For many who regularly take part in the holiday season, Christmas traditions are strongly tied to religious beliefs and practices. The ways in which the customs around the holiday season are carried out often deeply rooted in cultural rituals and they often vary from family to family. For my Puerto Rican family, the holiday season is drawn out well past the first of January when radio stations reel back on the jingles and Mariah Carey classics. For us, the Twelve Days Of Christmas sales or songs we know of don’t relate to the days leading up to December 25, but rather the twelve days in between Christmas Day and January 6 The Epiphany, a biblical day that marks the final leg of the  Three Wise Men’s journey to deliver gold, frankincense and myrrh to Jesus Christ.

Día De Los Reyes has always been an especially important day for my family. The fact that “reyes” is my mother’s maiden name has only made the day a little sweeter.

Photo provided by Wandy Felicita Ortiz

A more popular holiday back on the island, my abuela and abuelo Reyes brought their traditions to the mainland with them in the 1950s.

On the evening of January 5, each member of my family from grandfather to my youngest sobrino pull out cardboard shoe and clothing boxes (all marked with our names, drawn on and decorated over the years with crayons, markers, and glitter pens) to take part in a tradition that we hold dear in our hearts. After we’ve filled the boxes with snacks like carrots, lettuce, and sometimes grass for the Three Kings’ camels to munch on as they pass through our town we stick the boxes under our beds. Finally, just as we would with Santa Claus, we write the Three Kings–Los Reyes–a handwritten note wishing them safe travels as the journey to see the baby Jesus hoping that as they did with him on that first Epiphany, they’ll leave a small gift or token of some sort under our boxes.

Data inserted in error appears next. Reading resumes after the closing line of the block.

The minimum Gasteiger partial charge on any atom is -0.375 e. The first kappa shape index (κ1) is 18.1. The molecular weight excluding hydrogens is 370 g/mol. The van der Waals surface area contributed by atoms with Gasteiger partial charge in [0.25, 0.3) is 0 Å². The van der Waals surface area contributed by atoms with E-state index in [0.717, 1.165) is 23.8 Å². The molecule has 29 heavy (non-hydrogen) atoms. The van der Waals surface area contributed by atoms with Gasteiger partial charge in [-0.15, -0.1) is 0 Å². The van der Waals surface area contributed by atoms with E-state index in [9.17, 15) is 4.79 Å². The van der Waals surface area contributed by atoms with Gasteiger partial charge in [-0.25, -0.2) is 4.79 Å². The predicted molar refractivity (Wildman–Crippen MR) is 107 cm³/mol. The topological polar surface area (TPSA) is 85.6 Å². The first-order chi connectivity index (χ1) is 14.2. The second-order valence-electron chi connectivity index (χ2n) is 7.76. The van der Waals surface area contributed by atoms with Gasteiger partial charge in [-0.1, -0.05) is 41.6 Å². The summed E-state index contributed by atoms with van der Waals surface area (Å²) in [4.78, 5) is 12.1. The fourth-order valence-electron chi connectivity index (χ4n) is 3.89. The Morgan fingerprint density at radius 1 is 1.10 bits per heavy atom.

Dia De Los Reyes functions similarly to Christmas Eve in my family. We all wake up and check under our boxes to see if we were good enough this year to receive any gifts. We’d go to mass together, where as kids we’d hope that maybe Los Reyes stayed in town with their camels long enough that day to be at the church community center to pose for photos. We would visit family and eat pernil and arroz con gandules, dishes reserved for celebrations and holidays.